for all multi-indices of order ${2}$, whenever ${\Delta f\in L^p({\mathbb R}^n)}$. Thus all partial derivatives of order ${2}$ are control by the Laplacian in ${L^p}$.

Now consider the space ${L^p _2({\mathbb R}^n)}$ to be the space of ${L^p}$ functions ${f}$ such that all the partial derivatives of order up to ${2}$ are in ${L^p}$ and equip this space with the norm

$\displaystyle \|f\|_{L^p _2}:=\sum_{0\leq |\alpha|\leq 2} \|\partial^\alpha f\|_{L^p({\mathbb R}^n)}.$

By the remarks above this norm is equivalent to

$\displaystyle \|f\|_{L^p _2}\simeq_{n,p}\|(I-\Delta)f \|_{L^p({\mathbb R}^n)}.$

Similar conclusions hold for any even integer ${k}$ and the space ${L^p _k}$. Thus the two definitions of the Sobolev space ${L^p _k}$, the one given here and then one given in Remark 3 coincide whenever ${k}$ is an even integer:

$\displaystyle \|f\|_{L^p _k}=\sum_{0\leq |\alpha|\leq k}\|\partial^\alpha f\|_{L^p({\mathbb R}^n)} \simeq _{n,p} \|(I-\Delta)^\frac{k}{2}f\|_{L^p({\mathbb R}^n)},\quad k\in 2{\mathbb N}.$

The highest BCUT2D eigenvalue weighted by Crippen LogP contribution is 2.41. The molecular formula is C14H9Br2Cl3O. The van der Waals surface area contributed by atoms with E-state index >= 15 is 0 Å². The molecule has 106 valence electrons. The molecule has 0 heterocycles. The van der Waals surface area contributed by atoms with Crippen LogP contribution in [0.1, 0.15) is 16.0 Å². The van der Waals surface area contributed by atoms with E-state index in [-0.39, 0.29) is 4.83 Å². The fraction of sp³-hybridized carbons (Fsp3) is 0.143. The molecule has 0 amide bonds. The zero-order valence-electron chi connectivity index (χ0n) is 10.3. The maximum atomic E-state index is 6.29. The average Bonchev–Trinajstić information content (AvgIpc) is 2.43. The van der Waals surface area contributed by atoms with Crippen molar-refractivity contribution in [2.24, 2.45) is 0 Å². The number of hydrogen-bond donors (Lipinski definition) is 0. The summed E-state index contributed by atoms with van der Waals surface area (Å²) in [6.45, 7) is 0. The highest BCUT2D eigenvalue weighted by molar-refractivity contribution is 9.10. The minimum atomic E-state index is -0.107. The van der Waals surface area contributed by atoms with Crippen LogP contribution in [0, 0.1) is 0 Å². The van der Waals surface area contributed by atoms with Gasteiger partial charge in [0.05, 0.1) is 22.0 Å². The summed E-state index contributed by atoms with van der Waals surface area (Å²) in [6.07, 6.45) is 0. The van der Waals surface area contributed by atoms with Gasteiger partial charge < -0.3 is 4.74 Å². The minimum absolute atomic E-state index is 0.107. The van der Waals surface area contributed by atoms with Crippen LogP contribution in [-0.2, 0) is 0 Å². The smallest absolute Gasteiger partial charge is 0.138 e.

We now give a sharper form of the multiplier theorem which requires control only on ${\sim n/2}$ derivatives of ${m}$.

Theorem 11 (Hörmander-Mikhlin multiplier theorem version II) (i) Let ${k}$ be the smallest integer ${>n/2}$ and suppose that the multiplier ${m: {\mathbb R}^n\rightarrow {\mathbb C}}$ is of class ${C^k({\mathbb R}^n\setminus \{0\})}$ with

$\displaystyle |\partial^\alpha m(\xi)|\lesssim_\alpha |\xi|^{-|\alpha|},$

for all multi-indices ${\alpha}$ with ${|\alpha|\leq k}$. Then ${\check m}$ agrees with a function ${K(x)}$ away from the origin which is locally integrable away from the origin and satisfies

$\displaystyle \int_{|x|>2|y|}|K(x-y)-K(x)|dx\lesssim_n 1,$

for all ${y\neq 0}$.

(ii) Under the assumptions of (i) we have that ${m\in \mathcal M^p}$.